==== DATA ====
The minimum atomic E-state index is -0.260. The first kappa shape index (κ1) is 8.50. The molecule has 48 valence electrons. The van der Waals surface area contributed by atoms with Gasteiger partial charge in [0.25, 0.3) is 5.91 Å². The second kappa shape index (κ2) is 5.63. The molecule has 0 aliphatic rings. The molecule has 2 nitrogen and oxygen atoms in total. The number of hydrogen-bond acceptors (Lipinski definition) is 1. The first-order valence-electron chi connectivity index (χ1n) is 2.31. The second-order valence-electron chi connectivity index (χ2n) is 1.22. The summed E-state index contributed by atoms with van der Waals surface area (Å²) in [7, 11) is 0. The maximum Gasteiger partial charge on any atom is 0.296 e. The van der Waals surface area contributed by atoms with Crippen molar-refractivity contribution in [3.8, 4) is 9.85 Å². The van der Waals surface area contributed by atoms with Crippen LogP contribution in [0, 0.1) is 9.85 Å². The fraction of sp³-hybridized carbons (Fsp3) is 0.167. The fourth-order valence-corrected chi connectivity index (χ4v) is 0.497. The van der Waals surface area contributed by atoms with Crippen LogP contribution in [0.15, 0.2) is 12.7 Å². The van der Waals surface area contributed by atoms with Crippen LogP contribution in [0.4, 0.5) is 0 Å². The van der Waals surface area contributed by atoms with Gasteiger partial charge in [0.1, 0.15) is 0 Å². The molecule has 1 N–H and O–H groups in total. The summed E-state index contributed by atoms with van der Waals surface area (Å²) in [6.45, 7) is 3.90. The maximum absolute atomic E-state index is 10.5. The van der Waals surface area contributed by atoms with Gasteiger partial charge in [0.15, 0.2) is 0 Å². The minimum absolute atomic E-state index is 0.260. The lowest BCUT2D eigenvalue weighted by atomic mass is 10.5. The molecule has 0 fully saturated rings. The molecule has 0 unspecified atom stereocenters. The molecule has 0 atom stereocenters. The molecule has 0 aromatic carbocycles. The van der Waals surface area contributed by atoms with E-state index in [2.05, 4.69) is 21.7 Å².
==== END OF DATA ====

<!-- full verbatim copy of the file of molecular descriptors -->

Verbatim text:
The minimum atomic E-state index is -0.260. The first kappa shape index (κ1) is 8.50. The molecule has 48 valence electrons. The van der Waals surface area contributed by atoms with Gasteiger partial charge in [0.25, 0.3) is 5.91 Å². The second kappa shape index (κ2) is 5.63. The molecule has 0 aliphatic rings. The molecule has 2 nitrogen and oxygen atoms in total. The number of hydrogen-bond acceptors (Lipinski definition) is 1. The first-order valence-electron chi connectivity index (χ1n) is 2.31. The second-order valence-electron chi connectivity index (χ2n) is 1.22. The summed E-state index contributed by atoms with van der Waals surface area (Å²) in [7, 11) is 0. The maximum Gasteiger partial charge on any atom is 0.296 e. The van der Waals surface area contributed by atoms with Crippen molar-refractivity contribution in [3.8, 4) is 9.85 Å². The van der Waals surface area contributed by atoms with Crippen LogP contribution in [0, 0.1) is 9.85 Å². The fraction of sp³-hybridized carbons (Fsp3) is 0.167. The fourth-order valence-corrected chi connectivity index (χ4v) is 0.497. The van der Waals surface area contributed by atoms with Crippen LogP contribution in [0.15, 0.2) is 12.7 Å². The van der Waals surface area contributed by atoms with Crippen LogP contribution in [0.4, 0.5) is 0 Å². The van der Waals surface area contributed by atoms with Gasteiger partial charge in [0.1, 0.15) is 0 Å². The molecule has 1 N–H and O–H groups in total. The summed E-state index contributed by atoms with van der Waals surface area (Å²) in [6.45, 7) is 3.90. The maximum absolute atomic E-state index is 10.5. The van der Waals surface area contributed by atoms with Gasteiger partial charge in [0.15, 0.2) is 0 Å². The minimum absolute atomic E-state index is 0.260. The lowest BCUT2D eigenvalue weighted by atomic mass is 10.5. The molecule has 0 fully saturated rings. The molecule has 0 unspecified atom stereocenters. The molecule has 0 atom stereocenters. The molecule has 0 aromatic carbocycles. The van der Waals surface area contributed by atoms with E-state index in [2.05, 4.69) is 21.7 Å².